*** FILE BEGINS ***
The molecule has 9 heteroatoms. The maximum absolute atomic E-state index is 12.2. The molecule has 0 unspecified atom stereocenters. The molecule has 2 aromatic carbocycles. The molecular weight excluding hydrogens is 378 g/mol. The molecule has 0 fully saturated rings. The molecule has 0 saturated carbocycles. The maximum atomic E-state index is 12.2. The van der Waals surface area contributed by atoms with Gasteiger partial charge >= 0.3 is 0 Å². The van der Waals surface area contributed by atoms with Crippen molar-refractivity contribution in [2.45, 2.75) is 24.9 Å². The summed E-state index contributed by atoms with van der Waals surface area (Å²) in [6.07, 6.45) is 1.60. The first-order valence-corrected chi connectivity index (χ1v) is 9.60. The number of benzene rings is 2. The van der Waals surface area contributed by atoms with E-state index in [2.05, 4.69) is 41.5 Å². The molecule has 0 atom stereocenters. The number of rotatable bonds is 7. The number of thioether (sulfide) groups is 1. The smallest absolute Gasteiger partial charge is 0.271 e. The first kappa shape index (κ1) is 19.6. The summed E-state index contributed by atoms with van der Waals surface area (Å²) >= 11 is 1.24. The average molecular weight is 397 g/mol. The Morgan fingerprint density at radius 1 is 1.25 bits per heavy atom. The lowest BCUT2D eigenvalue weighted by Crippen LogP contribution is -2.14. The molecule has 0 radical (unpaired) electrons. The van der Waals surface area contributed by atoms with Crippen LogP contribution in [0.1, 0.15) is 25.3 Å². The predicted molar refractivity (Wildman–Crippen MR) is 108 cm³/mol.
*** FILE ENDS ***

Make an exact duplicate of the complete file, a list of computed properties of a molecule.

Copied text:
The molecule has 9 heteroatoms. The maximum absolute atomic E-state index is 12.2. The molecule has 0 unspecified atom stereocenters. The molecule has 2 aromatic carbocycles. The molecular weight excluding hydrogens is 378 g/mol. The molecule has 0 fully saturated rings. The molecule has 0 saturated carbocycles. The maximum atomic E-state index is 12.2. The van der Waals surface area contributed by atoms with Gasteiger partial charge >= 0.3 is 0 Å². The van der Waals surface area contributed by atoms with Crippen molar-refractivity contribution in [2.45, 2.75) is 24.9 Å². The summed E-state index contributed by atoms with van der Waals surface area (Å²) in [6.07, 6.45) is 1.60. The first-order valence-corrected chi connectivity index (χ1v) is 9.60. The number of benzene rings is 2. The van der Waals surface area contributed by atoms with E-state index in [2.05, 4.69) is 41.5 Å². The molecule has 0 atom stereocenters. The number of rotatable bonds is 7. The number of thioether (sulfide) groups is 1. The smallest absolute Gasteiger partial charge is 0.271 e. The first kappa shape index (κ1) is 19.6. The summed E-state index contributed by atoms with van der Waals surface area (Å²) >= 11 is 1.24. The average molecular weight is 397 g/mol. The Morgan fingerprint density at radius 1 is 1.25 bits per heavy atom. The lowest BCUT2D eigenvalue weighted by Crippen LogP contribution is -2.14. The molecule has 0 radical (unpaired) electrons. The van der Waals surface area contributed by atoms with Crippen LogP contribution in [0.1, 0.15) is 25.3 Å². The predicted molar refractivity (Wildman–Crippen MR) is 108 cm³/mol.